I loved going to the city’s main library when my daughter looked for books and videos in the children’s section.

The children’s section must have been designed by a mom. One way in, a bathroom in the section, and a security guard on patrol. I could park myself near the door with a newspaper and turn my daughter loose. She would browse for hours sometimes. Other times, she new exactly what she wanted and was ready to go in minutes. Either way was ok…this was a good, free and quiet activity we both enjoyed.

Eventually, she wanted to visit the teen department. She wanted ‘Graphic novels,’ you know what I mean, we used to call them ‘comic books.’ Problem is, the teen section is open, not enclosed. How could I be sure she wouldn’t wander off?

Adults are not supposed to sit in the teen section, or hang out there, but adults, mostly young men, would comb through the shelves for books, too. How could I be sure they wouldn’t bother her?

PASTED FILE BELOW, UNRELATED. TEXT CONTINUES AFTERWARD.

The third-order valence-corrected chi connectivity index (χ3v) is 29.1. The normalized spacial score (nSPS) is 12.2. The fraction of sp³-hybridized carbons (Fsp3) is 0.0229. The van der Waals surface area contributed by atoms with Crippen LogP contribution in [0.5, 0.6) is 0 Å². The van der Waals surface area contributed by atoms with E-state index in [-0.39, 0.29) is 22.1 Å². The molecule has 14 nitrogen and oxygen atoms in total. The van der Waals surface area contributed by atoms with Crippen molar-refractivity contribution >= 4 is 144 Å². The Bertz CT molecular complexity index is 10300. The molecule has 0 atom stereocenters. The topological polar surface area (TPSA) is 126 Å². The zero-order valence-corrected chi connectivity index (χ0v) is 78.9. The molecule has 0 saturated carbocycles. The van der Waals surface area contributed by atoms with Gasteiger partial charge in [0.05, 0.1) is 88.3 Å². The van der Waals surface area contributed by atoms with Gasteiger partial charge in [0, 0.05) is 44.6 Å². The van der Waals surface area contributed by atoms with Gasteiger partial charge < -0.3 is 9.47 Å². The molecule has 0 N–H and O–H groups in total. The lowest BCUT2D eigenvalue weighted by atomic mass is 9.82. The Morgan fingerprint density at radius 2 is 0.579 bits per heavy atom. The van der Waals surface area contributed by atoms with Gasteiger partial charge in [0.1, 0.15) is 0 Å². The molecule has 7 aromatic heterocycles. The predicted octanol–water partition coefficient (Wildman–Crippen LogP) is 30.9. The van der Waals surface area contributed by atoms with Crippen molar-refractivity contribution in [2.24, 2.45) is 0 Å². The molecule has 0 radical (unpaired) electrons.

The nearest adult seating area was the business/economics section. I sat there with a book and read…occasionally walking to where I could see her…she would be sitting on the floor in front of a shelf full of comics, oblivious to everything.

One day the security guard on that floor stopped me to ask what I was doing hanging around the teen section. I told him my autistic daughter was searching for books to check out. I told him I was concerned because she had a tendency to wander and I couldn’t sit in the teen section. He asked me to introduce him to my daughter. So I did. (I realized later that since there was no familial resemblance – he would have never suspected I was her mom.) He told her that he walked through the section regularly…if she couldn’t see me or if anyone bothered her, he would help her. He pointed out a better spot for me to sit and every time he walked through the section he would give me a thumbs up on his way by to let me know she was still there and ok. Sometimes he would tell her to go check in with me. His kindness gave my daughter a freedom she would not have otherwise had.

 

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